Leaura Luciano is a lifestyle expert that focuses on technology, style, beauty, culture and cars
What do you currently do?
I work as a lifestyle brand expert that focuses on technology, fashion, beauty, makeup, styling, cars and anything really that is on the cusp on changing the world
Tell me a little about your legal career
I had a rather brief career in the law I passed the bar in 2007 and started doing litigation support work.
How did you get involved with lifestyle brands?
I also started working at a magazine freelancing my last year in law school and I really enjoyed that. Also, while in undergrad before law school I was working part time in the creative world writing about beauty and fashion, doing makeup, fashion styling and I used to model while in school which I used to fund myself through law school. I continued that throughout law school and was a beauty and fashion editor and freelancing at independent magazines.
Were you always juggling your creative side and being a lawyer?
Yes even when I was doing work full time my side hustle was always something in the creative and editorial world.
How do you think the two meshed?
At the time the two didn’t mesh well I was a creative person by nights and weekends and a lawyer during the day.
What made you eventually say that you were done with the law and that you wanted to pursue a full time creative career?
I looked at the opportunities in the profession at the time and didn’t really see much. I saw colleagues and former classmates had limitations in growth opportunities. The days where people were on a track for a partner were number by the time that I graduated especially with the recession happening (in 2007 after graduating law school) in NY and around the world. I could see that things were changing and since things never fully there are new ways of doing business and the legal profession is slow to adapt and catch on.
How do you think leaving law school and entering your legal career with so much uncertainty?
It was a good experience because fast forward now I work in social media where everything is changing very rapidly and I have to hedge my bets. An example of that is hanging out on twitter and figuring out what it was and what it is and how it works and how to utilize it. Its probably one of my favorite platforms. I have over 100,000 followers on twitter and I am able to connect with people in a big but personal way.
I see that you are connecting with people in another way now that your out of the profession?
Circling back I don’t want to say that I am out of the profession because once you’re a lawyer your always a lawyer. I’m still qualified to give legal advice to friends, loved ones and people in my life. I haven’t given and left my legal background because the education is used for everything that I do and benefits me in every aspect of my creative life
Contracts because anyone who is a freelancer and works independently get a lot of contracts even if it’s a basic invoice agreement because I look at terms differently as opposed to if it was one of my freelance colleagues who will pretty much sign anything and anytime I gets a piece of paper where my signature is required, especially if its my first time doing business with a company or an individual, I go over the terms. Sometimes it’s a matter of not just money and the negotiation of a dollar amount but things like mediation if a contract breaks down how does it get resolved. For big companies they will have clauses saying that any problems will be handled by mediation and you agree to play on their terms and as an independent contractor small claims court can be your best friend and sometimes your worst nightmare. It’s about reading terms clearly and understanding them but also I think my legal background and experience give me the confidence to ask questions to other attorneys or other professionals. Usually when you get those contracts and there are some things that you don’t understand or that isn’t clear, looks weird or isn’t standard in your industry you ask for clarification. Sometimes you catch a mistake that the attorney who was drafting it for the company made because he was simply using boiler plate and it doesn’t apply, it may be harmless but you want to make sure that its clear and mutually agreed upon. That’s a course of business everyday experience for me.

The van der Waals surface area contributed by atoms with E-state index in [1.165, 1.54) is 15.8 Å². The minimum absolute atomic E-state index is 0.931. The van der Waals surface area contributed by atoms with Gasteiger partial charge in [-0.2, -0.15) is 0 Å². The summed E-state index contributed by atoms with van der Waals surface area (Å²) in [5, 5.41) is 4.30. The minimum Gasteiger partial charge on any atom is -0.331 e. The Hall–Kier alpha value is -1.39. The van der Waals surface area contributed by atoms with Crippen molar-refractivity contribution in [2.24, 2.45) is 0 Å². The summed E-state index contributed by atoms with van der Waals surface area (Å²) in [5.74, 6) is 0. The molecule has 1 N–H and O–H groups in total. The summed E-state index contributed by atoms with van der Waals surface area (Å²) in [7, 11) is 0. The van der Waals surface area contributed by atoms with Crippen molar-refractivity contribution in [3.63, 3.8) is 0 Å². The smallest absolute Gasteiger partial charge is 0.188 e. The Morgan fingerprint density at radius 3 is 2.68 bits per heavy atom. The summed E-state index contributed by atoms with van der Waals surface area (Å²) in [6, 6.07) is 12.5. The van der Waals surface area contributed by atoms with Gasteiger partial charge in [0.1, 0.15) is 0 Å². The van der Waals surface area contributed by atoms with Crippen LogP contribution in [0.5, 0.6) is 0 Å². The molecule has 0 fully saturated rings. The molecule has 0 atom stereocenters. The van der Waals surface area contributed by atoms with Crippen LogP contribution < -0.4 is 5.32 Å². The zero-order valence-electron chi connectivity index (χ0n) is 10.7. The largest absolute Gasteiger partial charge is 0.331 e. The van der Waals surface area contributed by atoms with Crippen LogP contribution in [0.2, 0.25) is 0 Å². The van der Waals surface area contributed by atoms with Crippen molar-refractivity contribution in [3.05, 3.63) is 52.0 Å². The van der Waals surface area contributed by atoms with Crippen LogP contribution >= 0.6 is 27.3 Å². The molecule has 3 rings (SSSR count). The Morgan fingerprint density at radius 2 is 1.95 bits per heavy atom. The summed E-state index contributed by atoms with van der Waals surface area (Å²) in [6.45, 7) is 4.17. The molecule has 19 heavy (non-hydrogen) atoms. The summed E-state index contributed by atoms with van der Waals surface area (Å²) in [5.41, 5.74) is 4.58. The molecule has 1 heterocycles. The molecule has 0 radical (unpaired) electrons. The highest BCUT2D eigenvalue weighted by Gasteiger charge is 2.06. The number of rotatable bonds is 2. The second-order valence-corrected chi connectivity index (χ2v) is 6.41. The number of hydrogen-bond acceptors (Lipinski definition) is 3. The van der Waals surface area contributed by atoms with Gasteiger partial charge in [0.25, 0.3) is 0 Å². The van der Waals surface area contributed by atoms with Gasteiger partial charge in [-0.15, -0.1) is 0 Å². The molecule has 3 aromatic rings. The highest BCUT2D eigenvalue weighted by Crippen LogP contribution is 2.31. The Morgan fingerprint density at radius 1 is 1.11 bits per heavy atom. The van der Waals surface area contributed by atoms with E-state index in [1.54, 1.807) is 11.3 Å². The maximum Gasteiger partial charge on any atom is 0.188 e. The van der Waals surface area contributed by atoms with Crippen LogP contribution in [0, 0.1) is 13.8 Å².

It seems like you apply your legal skills on a daily basis. Do you think that changing careers has allowed you adapt to that change since the law can be so regimented?
I read a study somewhere that something like throughout the course of a lifetime every twelve to thirteen years people change careers and that includes positions, but gone are the days where you work with a company for your entire life and then you retire. I think as a working professional you have to be able to adapt to change whether it’s by your own choice or design for your career. Whether it’s by being laid off or having to work for another company or change careers completely you have to be aware of potential pitfalls in different industries. There are a lot of things to avoid and being able to read legal language takes away a lot of the intimidation factor when your signing anything because bureaucratic forms can be overwhelming for people who aren’t filling out forms all day long and aren’t filling out that particular type of form and don’t have a legal background